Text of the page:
Jul
13
2009

MARKETING A LESS-THAN-FRIENDLY SPINOFF

This is the first article I am writing for EGTV from my new place in Sarasota.  Unfortunately, as I type, I am slouched over my Dell mini, lying in the sun, sans-pants (again) next to my pool.    It is unfortunate because the missus and I were supposed to go to the beach (a mere 5 minutes from my place) so I could have been writing this while leering creepily at teenage girls in skimpy bikinis – But alas, Nik is feeling under the weather, so I had to accept my loss and try to make due some way.  Life is hard.

I have resumed work on a project with an old partner with the goal of spinning a new company with the same exact purpose as the company he is working for now.  The reason for doing it is simple. The consulting firm he works for now (from this point forward I will refer to them as SuckCorp) treats him and all other employees like shit, they treat their customers like shit, and since he runs the division, he has a pretty damn good idea how to do it better.

The Atrocity That is Our Competition

 

Here’s an inside story on just how F’d up our soon-to-be competition is.   I met with the very top guy of their “Customer Excellence” department.  I’ll just call him Executive VP of Denial.  When going through their customer records, I happened to notice that almost every file was marked with having a “CUSTOMER INCIDENT.”  Assuming I was just a ‘tard and misread something, I went through them again.  And yes, 28 of the 30 records I was looking at were marked in the same big red letters.

I asked my buddy to set up a meeting with EVP Denial to get an idea of why this was showing up – surely there had to be some error.  I mean NOBODY has a 98% customer dissatisfaction rating.  For christ sakes, Hitler was more popular than that.

When we sat to meet, I started by asking in my usual subtle fashion, “What’s up with these numbers?”

In a pleasing tone (and he really did seem like a nice, if self-deluding  guy) he explained,  ” Oh no, that’s not unhappy customers, we just have a policy of marking a file if there has been an issue with the client.”

To which I replied, “Well what defines an ‘issue’?”

He then replied confidently, “Well it’s only if the client has refused to pay a bill, or requested another consultant, or had a problem with our telemarketing, or collection or something.”

And for one of the few times in my life, I shut up.   I just didn’t know what to say.  So apparently someone thinking a consultant sucks and requesting another, refusing to pay, or being pissed for being constantly hassled isn’t and “issue” for them.  Just wow.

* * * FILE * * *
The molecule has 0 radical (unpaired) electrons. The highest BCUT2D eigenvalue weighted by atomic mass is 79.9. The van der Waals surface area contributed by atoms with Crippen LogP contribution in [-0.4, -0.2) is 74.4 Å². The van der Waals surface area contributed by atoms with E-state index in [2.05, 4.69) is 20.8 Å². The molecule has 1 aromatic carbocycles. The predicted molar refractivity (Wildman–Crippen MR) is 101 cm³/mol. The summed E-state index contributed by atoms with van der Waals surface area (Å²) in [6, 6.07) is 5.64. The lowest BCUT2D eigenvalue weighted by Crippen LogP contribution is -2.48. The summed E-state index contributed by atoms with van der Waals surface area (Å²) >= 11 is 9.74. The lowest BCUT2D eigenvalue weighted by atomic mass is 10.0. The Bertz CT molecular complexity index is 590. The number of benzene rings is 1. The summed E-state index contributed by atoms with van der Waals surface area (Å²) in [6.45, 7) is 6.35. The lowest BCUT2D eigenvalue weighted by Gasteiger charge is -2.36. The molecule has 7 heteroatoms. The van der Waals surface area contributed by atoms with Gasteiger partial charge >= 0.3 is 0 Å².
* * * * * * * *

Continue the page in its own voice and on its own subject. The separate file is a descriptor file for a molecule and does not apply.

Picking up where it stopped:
And that was when I made the flip in my head that I am NOT working with this company, as I was debating taking a consulting gig with them to get this new division off the ground.  Not only that, but I decided to pull out my buddy so we could do this the right way.  In hindsight it might have also been that I found out that their employee retention after 6 months is 15% or that consultant’s call it “popping your cherry” the first time a client kicks you out or threatens to call the police if you don’t leave.

Again. Just wow.

So….If we combine their horrendously bad customer service with my modestly breathtaking marketing abilities,  I figure we got a pretty good shot competing with them.

 

My conundrum

 

The challenge I am currently working through is how to introduce ourselves.  We obviously want to target the same client list.  We also want to highlight the experience the team has, and want to try to use as many big name drops as we can (Having the IRS, several state governments, and a handful of well known Fortune 500 firms never hurts the marketing).  Unfortunately, they all come from the time the team worked at SuckCorp.

In the process of my brain scraping, I called on a few friends to help me with my conundrum.  One of the folks I asked was Jay White, copywriter extraordinaire who helps develop copy for a lot of the big name IM (Internet Marketing ) gurus including Schefren, Filisaime, and I think Kern and Walker as well.  In addition to being a retardedly adept wordsmith, he is also just a really cool guy – and that’s 90% of the game in my book.

Anyway, homoerotic adoration aside, Jay wrote back to me and his advice pretty much re-affirmed my original plan. He told me simply – just be honest.  It was just nice to hear it from another trusted source.  And coming from an IM guy where fluff, fibs, and spin reach atmosphere-breaking levels, it was a welcome surprise.

I like to think of myself as a pretty honest, ethical guy.  I’ve walked away from not one, but two ridiculously well-paying gigs because I thought what the company was doing was shady. So to recap:  Sellout, absolutely. Scumbag, I try not to.  Subtle distinction.